Density measurements suggest a rocky core fills 40 per cent of the dwarf planet's volume. If the core contains potassium at a concentration of 75 parts per billion, its decay could produce enough heat to melt some of the overlying ice, which is made of a mixture of nitrogen and water.

It should have at least that much potassium and probably more, says William McKinnon at Washington University in St Louis, Missouri, who points out that Earth, which probably formed with less of the volatile element due to its closer distance to the sun, has 10 times that concentration in its core.

Heat from Pluto's core will trigger convection in the surrounding ice, and if the ice churns too quickly, the heat will simply escape into space before it can do much melting. If it flows substantially more slowly than Antarctic glaciers on Earth, however, then the top 165 kilometres of ice could provide enough insulation for a liquid ocean of the same depth to exist below, the team concluded.

The viscosity of the ice depends on the size of individual ice particles, with smaller grains flowing more easily. There is no way to measure this from Earth, but Pluto's shape could reveal evidence of an ocean, the team says. Pluto's spin is slowing down due to tugs from its large moon Charon. Fast-spinning objects bulge out at their equator, but a soft interior would allow the world to relax into more of a sphere as its spin slows down. NASA's New Horizons probe will image the dwarf planet's shape when it flies past in 2015.

"It's very exciting to think that these dwarf planets could have astrobiological potential," says Stern.

The Daily Galaxy via Science@NASA




To the Daily Galaxy

Keep up with what`s going on elsewhere as far as Solar System observations.Our website SPACENOW.COM.BR has already seen Pluto and Charon.The images are available at that URL, and the IAU knows about it.
Pluto has a gigantic mountain that measures close to 500km in height and Charon is a world still not formed.Youcan check it all out at the web address mentioned in this comment.

Thank you for accurately referring to Pluto as a planet, which it is. If Pluto does have a subsurface ocean, what are the chances of that ocean harboring microbial life?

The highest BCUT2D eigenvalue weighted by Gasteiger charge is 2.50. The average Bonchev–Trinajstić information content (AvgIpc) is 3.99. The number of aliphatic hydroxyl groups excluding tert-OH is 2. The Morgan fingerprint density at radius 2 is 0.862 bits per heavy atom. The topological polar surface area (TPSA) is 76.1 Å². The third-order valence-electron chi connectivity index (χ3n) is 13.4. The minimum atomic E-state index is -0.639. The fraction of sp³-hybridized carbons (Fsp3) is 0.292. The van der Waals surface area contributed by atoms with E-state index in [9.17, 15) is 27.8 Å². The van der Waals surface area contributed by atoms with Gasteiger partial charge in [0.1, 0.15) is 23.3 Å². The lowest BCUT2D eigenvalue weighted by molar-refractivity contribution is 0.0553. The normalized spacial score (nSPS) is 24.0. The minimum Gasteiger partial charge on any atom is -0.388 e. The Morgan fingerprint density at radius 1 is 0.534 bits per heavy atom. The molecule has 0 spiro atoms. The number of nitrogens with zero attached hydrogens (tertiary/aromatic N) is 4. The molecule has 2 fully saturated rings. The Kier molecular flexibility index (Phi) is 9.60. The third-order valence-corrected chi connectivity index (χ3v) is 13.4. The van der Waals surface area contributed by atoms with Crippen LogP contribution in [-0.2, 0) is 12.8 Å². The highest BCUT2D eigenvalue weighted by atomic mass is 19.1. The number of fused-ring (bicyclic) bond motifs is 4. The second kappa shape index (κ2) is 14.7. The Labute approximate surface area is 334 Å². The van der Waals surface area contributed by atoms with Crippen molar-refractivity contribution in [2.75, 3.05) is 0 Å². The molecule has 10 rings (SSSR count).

soon some low "scientist" will disqualify Earth as a planet cause it`s too small compared to most planets in Milky Way. Thanks God nobody will remember his name as well.

The status of Pluto has been decided by scientific criteria proposed and accepted through argumentation and evaluation of all the "available" data and was done so in a public forum. Within that environment of open debate by professionals, Pluto was redefined as a demi-planet. New discoveries require new thinking to sort out all the major and minor celestial objects we have and will encounter in the Universe as our tools and understanding progress. Short version: "Cease the hate and catch the wave." For those who feel that Pluto has been misdefined, the current mission to Pluto should provide you with fresh data to support or reject your professional "scientific" arguments.

I respect the work that went into New Horizons but the comment about Pluto's size was silly.

“If you drove a car around the equator of Pluto, the odometer would rack up almost 5,000 miles—as far as from Manhattan to Moscow.”

Is that supposed to be inspiring, given that Earth is 24,000 miles in circumference, and our own Moon is about the size of Pluto? It was de-classified for a good reason. Being defensive about it doesn't increase support for the mission--you had me at "1 million miles per day". Just tell it like it is, don't try to hype Pluto for crying out loud.

Agree with Gogore. The IAU semantic players are nobodies.